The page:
A 42-year-old South African mother in Limpopo has appeared in court facing a charge of murder after she allegedly killed her baby.

National Prosecuting Authority (NPA) regional spokesperson for the Limpopo division Mashudu Malabi-Dzhangi, said that the woman, Mutavhatsindi Ndishavhani had appeared in the Tshaulu Periodical Court to face the charge of murder this week.

Police arrested the woman for murder after she had allegedly beaten her 11-month-old baby to death.

‚ÄúIt is alleged that the woman locked herself and the boy inside her house and started praying. She then started hitting the child,‚Ä̬† Malabi-Dzhangi¬†said.

‚ÄúCommunity members heard the baby‚Äôs high pitched cry and rushed to the house. After realising that the door was locked, they broke it down and rescued the badly injured baby from the mother,‚ÄĚ Malabi-Dzhangi¬†said.

Malabi-Dzhangi said that the baby was transported to the local clinic in Lambani. However, medical staff had certified that the child was dead on arrival.

The murder case was postponed to 3 August 2021 for further police investigation. The the woman was remanded in custody.

According to Safer Spaces, in 2016 the first-ever nationally representative study of child maltreatment in South Africa was published, showing that over 40% of young people have experienced some form sexual abuse, physical abuse, emotional abuse or neglect at some point in their lives.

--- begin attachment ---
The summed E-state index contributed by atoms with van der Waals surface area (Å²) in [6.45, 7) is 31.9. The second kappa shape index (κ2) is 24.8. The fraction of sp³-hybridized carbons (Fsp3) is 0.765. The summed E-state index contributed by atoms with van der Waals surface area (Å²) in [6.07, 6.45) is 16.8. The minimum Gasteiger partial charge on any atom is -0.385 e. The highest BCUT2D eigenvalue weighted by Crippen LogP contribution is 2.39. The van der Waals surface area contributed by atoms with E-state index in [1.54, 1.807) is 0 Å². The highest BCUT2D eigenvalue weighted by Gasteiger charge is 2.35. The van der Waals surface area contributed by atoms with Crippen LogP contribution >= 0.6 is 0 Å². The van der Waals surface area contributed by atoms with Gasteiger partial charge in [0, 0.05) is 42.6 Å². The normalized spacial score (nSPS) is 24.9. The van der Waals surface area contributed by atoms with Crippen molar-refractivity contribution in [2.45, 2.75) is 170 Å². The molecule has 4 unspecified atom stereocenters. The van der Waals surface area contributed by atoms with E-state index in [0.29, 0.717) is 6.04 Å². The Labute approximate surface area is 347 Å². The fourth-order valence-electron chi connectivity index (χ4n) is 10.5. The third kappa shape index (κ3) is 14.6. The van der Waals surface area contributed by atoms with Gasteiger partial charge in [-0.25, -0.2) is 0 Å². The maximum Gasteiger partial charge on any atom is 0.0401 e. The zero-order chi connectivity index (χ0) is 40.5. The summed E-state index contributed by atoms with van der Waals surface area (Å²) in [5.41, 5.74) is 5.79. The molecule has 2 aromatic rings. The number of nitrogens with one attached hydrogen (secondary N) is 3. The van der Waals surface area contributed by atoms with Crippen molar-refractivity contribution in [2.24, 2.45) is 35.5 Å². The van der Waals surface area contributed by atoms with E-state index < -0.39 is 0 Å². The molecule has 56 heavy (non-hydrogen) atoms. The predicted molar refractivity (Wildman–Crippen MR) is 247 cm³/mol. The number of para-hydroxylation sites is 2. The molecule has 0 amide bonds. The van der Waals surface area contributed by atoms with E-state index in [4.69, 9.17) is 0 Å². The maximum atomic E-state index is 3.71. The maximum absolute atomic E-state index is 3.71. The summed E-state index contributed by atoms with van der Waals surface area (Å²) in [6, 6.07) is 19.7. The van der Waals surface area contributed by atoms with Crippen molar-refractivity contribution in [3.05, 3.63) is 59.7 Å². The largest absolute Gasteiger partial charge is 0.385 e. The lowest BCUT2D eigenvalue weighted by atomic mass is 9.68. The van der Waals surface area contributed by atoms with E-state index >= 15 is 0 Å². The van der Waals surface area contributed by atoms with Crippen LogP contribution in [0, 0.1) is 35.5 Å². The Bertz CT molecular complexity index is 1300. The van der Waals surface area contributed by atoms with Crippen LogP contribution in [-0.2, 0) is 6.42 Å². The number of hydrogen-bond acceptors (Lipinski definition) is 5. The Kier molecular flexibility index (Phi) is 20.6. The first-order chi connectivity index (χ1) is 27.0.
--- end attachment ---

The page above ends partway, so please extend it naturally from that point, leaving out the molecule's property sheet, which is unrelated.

‚ÄúThis study reported on interviews that were conducted with 15 to 17 year olds about their lifetime experiences of violence and abuse across South Africa. This figure is high, but it is not unusual: similar studies on violence against children have been conducted across 12 other countries, with many revealing equally high rates,‚ÄĚ Safer Spaces reported.

‚ÄúWhile the current statistics are bleak, there is hope that with reliable data, national leaders will be able to make real progress in improving the well-being of children. By drawing on the growing body of evidence that has deepened our understanding of violence and how to prevent it, people with the power to influence child-wellbeing at a national level can turn scientific evidence into effective policy,‚ÄĚ the site reported.

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